The Mishnah (18:1) teaches that one may clear (even) four or five large baskets of produce to make space for guests or provide room for learning Torah. The Mishnah continues that one cannot clear out the entire store room. The Barteunra explains that if the entire floorspace is exposed, one might then fill in holes in the ground, which would constitute a melacha (choresh). What is the issue with clearing some space in a storeroom and how does doing so for the sake of one’s guests alleviate the problem?
The Bartenura explains that ordinarily, such strenuous activity is not permitted on Shabbat. Nevertheless, for the sake of a mitzvah the Chachamim permitted the practice. Since the practice is rabbinically prohibited (shevut) the Chachamim relaxed the restriction in the context of a mitzvah. It is nice to have guests over for Shababt. However, given that one is overriding a rabbinic prohibition using a mitzvah as a justification, it is critical that we define which guests are part of the mitzvah of hachnasat orchim.
The Beit Yosef (333, s.v. katuv) cites the Terumat HaDeshen who explains that the Mishnah is referring to guests that are lodging in one’s residence. He cites the Gemara that reflects on the order of the two permissible contexts, commenting that hachnasat orchim is greater than going to the Beit Midrash (since it is mentioned first). There the Gemara is referring to guests that are coming from the field and have no place to stay. The Terumat HaDeshen however writes that there is no proof that the ruling of the Mishnah also applies to guest that one has over for a meal and leaves the questions open.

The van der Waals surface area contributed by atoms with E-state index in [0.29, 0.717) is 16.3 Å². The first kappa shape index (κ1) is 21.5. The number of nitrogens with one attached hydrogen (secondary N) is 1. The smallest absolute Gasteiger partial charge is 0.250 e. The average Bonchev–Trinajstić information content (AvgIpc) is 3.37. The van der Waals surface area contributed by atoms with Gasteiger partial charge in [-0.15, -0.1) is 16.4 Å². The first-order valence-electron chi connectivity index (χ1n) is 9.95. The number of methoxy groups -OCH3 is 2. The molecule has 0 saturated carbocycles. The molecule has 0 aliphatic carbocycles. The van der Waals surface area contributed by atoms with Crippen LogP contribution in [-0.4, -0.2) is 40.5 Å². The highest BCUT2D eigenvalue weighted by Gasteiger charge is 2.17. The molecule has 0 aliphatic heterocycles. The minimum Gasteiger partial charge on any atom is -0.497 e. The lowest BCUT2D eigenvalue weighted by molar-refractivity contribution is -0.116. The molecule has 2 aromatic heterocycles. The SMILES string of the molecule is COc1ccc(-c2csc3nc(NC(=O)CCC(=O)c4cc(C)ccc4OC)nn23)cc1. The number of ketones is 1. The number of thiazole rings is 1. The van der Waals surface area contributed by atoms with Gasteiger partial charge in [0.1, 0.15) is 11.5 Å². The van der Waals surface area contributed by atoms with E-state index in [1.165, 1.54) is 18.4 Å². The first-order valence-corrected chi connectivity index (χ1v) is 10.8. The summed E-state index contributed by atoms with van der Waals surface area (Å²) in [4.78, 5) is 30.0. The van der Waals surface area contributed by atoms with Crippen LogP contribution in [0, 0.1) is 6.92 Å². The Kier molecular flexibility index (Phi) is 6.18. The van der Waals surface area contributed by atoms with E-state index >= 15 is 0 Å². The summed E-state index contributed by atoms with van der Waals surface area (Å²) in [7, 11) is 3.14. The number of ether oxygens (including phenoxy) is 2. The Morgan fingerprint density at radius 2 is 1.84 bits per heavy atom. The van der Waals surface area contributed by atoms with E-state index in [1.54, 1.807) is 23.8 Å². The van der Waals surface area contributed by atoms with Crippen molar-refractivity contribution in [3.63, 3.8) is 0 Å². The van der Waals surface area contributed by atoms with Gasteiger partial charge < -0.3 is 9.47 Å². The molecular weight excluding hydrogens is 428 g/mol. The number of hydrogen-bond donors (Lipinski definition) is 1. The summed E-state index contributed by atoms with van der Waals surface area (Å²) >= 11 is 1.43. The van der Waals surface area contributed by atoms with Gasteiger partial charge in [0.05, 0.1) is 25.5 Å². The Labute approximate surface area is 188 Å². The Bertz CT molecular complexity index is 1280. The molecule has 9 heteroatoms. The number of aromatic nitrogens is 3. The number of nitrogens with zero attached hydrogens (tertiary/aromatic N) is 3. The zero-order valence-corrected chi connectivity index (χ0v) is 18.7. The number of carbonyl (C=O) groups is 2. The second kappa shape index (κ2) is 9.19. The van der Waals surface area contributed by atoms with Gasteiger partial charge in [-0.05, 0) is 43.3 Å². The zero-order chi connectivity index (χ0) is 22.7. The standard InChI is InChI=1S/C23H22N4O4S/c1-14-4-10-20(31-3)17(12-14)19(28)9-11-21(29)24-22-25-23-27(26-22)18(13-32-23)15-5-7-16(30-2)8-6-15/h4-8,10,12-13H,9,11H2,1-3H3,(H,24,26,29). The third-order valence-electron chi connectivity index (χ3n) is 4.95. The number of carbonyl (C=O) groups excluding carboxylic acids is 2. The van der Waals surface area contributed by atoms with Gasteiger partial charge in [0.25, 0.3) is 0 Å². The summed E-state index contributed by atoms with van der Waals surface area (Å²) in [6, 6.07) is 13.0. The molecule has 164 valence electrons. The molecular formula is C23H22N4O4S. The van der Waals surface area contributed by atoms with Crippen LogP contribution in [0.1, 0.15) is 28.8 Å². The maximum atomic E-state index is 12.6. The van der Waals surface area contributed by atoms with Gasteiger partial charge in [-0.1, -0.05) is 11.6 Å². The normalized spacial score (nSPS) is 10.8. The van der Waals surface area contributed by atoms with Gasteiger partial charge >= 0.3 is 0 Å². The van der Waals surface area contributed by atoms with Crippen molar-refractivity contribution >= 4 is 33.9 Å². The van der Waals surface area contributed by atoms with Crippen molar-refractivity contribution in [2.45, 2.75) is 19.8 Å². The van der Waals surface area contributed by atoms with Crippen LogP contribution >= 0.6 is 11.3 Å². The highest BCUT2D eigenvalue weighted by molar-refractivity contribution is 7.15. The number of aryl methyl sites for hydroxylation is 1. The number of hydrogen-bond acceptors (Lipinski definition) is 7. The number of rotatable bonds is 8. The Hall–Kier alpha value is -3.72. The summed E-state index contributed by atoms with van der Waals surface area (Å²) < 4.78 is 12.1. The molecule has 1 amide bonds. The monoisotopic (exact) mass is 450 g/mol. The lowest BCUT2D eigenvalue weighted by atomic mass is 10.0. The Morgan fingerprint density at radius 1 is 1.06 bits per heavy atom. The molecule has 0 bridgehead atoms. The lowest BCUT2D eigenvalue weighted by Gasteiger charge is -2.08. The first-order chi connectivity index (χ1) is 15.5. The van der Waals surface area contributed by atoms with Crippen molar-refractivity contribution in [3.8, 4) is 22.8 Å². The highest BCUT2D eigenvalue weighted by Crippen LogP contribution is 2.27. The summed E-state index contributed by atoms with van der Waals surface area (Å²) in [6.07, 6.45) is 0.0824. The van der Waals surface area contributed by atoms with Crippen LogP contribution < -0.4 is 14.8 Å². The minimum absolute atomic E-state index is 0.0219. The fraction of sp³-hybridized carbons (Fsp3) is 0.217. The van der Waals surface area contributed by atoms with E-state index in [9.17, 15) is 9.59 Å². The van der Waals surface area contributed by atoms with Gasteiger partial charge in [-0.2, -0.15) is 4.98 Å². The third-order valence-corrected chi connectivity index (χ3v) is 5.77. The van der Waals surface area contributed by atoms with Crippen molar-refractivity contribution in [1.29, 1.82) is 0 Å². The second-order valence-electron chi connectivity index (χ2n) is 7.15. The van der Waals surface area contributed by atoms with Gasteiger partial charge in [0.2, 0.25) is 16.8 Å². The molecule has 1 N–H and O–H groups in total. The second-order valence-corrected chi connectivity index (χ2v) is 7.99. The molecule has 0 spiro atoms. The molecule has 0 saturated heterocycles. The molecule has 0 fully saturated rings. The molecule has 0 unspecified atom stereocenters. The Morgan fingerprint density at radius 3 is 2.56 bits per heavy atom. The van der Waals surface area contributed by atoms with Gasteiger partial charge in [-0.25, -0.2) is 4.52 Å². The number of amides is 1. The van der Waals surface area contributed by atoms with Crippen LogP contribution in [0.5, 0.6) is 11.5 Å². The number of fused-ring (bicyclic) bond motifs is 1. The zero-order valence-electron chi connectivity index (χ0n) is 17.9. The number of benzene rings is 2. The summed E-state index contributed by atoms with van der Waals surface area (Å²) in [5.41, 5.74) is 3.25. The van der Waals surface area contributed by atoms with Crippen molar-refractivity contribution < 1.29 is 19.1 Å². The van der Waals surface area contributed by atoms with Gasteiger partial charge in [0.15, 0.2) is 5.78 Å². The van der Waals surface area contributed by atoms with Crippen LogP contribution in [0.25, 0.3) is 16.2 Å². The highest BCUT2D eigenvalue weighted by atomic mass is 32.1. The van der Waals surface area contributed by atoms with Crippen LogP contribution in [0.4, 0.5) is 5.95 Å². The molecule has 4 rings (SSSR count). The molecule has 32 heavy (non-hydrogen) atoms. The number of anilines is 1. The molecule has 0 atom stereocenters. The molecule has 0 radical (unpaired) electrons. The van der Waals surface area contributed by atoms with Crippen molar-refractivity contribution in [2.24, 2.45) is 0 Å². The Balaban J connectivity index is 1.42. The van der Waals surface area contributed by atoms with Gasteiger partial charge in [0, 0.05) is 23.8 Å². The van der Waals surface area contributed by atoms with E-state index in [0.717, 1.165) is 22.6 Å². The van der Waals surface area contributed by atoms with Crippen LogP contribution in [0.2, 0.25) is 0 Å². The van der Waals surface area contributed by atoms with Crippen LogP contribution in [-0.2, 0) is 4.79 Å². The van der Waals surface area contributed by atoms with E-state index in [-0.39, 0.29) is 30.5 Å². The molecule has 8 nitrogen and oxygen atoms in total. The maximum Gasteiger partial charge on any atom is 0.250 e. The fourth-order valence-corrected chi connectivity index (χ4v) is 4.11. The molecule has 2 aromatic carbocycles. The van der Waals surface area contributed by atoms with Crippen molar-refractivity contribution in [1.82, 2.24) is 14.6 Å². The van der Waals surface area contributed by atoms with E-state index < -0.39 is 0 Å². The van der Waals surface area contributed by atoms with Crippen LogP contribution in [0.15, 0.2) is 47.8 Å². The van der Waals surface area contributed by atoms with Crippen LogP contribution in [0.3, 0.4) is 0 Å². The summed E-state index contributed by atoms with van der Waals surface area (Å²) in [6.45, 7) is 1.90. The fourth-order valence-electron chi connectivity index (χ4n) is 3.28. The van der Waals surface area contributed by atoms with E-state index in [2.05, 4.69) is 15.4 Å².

The Beit Yosef continues by explaining the doubt of the Terumat HaDeshen. He explains that simply having a friend for a meal would be defined as a suedat reshut (regular meal) and it would not be a mitzvah. The case that is a doubt for the Terumat HaDeshen is where the guest is staying at someone else’s house and is invited over for a meal. The Rama (333:1), rules that it would be considered a mitzvah in this case. Nevertheless, he agrees that simply having a friend over for a meal is not considered orchim and such a meal would be defined as a seudat reshut.
The Mishnah Berurah (333:8) however cites the Taz who explains that if one invites other friends for the honour of the (halachic) guest then they would also be considered an oreach for this law and one would be able clear out space for these additional guests as well. The Aruch HaShulchan also adds that if one invites a friend who is a talmid chacham then it would also be considered a seudat mitzvah.
The Aruch HaShulchan however cites the Magen Avraham who explains that concerning the cases it is considered a mitzvah that allows the clearing of space, while it is true that the host performs a mitzvah, it is does not make the meal and seudat mitzvah. In other words, it is still considered a seudat reshut for the guests. Why is this distinction important? Pri Megadim (AA 333:5) explains that while the host would be able to clear the space for the oreach and others invited for his honour, since for them the meal is a seudat reshut they would not be able to assist in clearing the space.
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